California and New Mexico artists transformed their states into artistic epicenters through the sleek edges and cool vocabulary of abstraction.
“Material Matters: Selections from the Joann and Gifford Phillips Gift” pairs these seismic shifts through about 25 paintings at the New Mexico Museum of Art beginning April 17. The gift of 16 paintings by California-based artists hang with about nine works from New Mexican painters, with abundant cross-pollination.
California artists helped redefine abstract painting through experimentation, transforming unusual materials into bold statements in the 1960s and ’70s. These innovators reached well beyond paintbrush and canvas by incorporating solar burning, glue, wood, fluorescent light, glass and resin into their arsenals.
As New Mexico emerged as a national art center in the 1980s, its redefinition of fine art produced a similar convulsion. Major artists shifted the focus from traditional landscapes and portraits to the sharp lines and sophisticated lexicon of abstraction.
“It represents a zeitgeist of a time period in each location,” curator Merry Scully said.
Many of the West Coast artists – especially Richard Diebenkorn (who spent time in both California and Albuquerque), Allan McCollum and John McLaughlin – redefined abstract painting.
At the time, California was newly emerging as a national art center.
“There was a lot of experimentation,” Scully said. “Artists were making bold statements and working in innovative ways. The art galleries and institutions were re-shaping themselves.”
Abstract classicist McLaughlin was a pioneer in minimalist and hard-edged painting.
Crossover reigned; Los Angeles artist Ron Cooper moved from California to Taos. His work explores light, reflection, transparency, and color through fluorescent lights, neon, and glass.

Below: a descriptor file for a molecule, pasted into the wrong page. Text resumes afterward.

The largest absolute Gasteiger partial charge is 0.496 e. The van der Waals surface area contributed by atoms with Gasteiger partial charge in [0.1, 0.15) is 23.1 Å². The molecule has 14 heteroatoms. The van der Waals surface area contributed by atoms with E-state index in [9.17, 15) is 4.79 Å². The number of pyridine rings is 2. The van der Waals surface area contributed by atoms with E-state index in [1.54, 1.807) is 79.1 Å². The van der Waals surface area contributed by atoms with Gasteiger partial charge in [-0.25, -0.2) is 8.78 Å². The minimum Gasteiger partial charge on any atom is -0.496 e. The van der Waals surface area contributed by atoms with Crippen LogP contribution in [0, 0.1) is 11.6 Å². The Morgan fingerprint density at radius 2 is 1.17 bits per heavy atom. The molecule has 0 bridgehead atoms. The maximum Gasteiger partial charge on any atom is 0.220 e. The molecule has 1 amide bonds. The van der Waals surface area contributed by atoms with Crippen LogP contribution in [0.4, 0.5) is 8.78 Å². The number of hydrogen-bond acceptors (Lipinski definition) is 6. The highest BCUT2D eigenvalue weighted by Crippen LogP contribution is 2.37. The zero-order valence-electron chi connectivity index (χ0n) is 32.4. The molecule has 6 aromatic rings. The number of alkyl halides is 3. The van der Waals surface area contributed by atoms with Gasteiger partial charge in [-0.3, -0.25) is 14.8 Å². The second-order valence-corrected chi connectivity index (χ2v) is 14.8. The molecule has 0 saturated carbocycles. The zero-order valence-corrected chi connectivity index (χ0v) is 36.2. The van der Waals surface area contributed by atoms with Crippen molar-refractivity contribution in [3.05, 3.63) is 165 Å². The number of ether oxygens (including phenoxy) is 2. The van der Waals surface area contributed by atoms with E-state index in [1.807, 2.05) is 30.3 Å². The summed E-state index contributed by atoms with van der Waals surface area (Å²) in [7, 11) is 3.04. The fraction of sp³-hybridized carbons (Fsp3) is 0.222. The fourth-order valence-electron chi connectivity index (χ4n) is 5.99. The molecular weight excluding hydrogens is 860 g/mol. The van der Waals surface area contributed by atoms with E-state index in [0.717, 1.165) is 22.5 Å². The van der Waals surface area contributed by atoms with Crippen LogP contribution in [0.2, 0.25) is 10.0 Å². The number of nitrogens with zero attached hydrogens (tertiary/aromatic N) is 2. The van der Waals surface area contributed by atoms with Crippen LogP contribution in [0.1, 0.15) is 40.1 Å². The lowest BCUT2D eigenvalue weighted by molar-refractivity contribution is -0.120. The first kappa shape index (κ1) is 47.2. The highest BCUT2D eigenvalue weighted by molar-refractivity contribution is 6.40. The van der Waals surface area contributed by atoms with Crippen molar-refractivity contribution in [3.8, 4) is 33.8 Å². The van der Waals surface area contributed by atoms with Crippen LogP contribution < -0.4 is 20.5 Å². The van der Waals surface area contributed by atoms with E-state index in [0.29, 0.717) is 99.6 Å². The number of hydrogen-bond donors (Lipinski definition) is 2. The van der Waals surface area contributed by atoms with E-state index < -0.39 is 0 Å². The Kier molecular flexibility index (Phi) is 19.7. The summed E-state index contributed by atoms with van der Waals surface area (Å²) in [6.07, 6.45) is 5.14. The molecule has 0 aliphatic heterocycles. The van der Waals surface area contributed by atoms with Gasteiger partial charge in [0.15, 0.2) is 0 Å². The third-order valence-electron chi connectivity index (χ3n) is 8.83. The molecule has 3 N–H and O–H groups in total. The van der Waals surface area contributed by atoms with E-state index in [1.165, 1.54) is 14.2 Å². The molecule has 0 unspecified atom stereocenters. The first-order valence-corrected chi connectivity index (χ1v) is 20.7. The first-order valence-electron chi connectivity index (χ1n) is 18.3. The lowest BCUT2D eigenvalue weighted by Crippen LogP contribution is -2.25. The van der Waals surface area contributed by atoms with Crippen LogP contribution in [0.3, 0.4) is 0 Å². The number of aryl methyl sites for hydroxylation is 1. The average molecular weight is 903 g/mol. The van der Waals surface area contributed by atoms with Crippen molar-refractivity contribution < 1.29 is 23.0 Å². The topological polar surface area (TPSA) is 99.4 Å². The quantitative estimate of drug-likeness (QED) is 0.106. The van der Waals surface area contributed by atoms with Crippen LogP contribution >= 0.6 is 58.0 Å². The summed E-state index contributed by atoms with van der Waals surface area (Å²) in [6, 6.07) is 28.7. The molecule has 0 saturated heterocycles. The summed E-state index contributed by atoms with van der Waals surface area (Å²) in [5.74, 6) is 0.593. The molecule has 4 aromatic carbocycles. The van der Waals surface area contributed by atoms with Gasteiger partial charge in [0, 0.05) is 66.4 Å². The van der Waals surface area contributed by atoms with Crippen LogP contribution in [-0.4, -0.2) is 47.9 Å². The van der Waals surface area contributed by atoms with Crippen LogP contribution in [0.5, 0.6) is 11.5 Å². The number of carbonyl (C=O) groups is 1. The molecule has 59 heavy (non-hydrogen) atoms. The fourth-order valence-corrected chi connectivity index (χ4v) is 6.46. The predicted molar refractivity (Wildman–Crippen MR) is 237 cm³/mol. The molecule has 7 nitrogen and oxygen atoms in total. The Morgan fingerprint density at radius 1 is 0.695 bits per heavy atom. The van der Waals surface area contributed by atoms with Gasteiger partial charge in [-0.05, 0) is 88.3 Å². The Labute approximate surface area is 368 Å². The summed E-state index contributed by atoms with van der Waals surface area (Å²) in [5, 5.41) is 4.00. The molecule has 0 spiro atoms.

In New Mexico, Allan Graham (also known as Toadhouse) worked in both Albuquerque and Santa Fe. His “Chartres” (1984) climbs in a cathedral of wood, paint and copies of the Navajo New Testament.
“The piece is very architectural,” Scully said. “Chartres has the arching buttresses and the physical structure differentiating it from other architecture of that time. There’s that reference to that undulation.”
Graham and his wife ran a South Valley gallery in the warrens of an old Albuquerque hotel. When he and his son decided to dig an underground kiva/meditation spot in back, the subterranean room lured toads, giving him his pseudonym.
Emmi Whitehorse’s work is nothing like so-called Navajo “traditional” art. The Santa Fe artist’s nonobjective collage, “Kin Nah Zin #223” (1983) gathers the whimsical motifs of Miró in fractured geometry and splashes of color.
Eugene Newmann’s lithograph “Figures with a Purple V” (1976) explores triangulation in both the figurative and symbolic sense on multiple levels. The multiple “Vs” could be letters, or they could represent the symbol for less than/greater than.
Newmann’s work hovers between abstraction and figuration, banishing boundaries in both categories. The artist moved from California’s Monterey Peninsula to northern New Mexico in 1972. Both he and Richard Hogan shattered the stereotypes of “Santa Fe style,” with its yowling coyotes and calico gekkos, propelling the city into a nexus of sophisticated art.
“Both of these time periods felt like seismic shifts,” Scully said. “Artists were taking chances, redefining their media, breaking ground and making works that would eventually reverberate nationally and internationally.”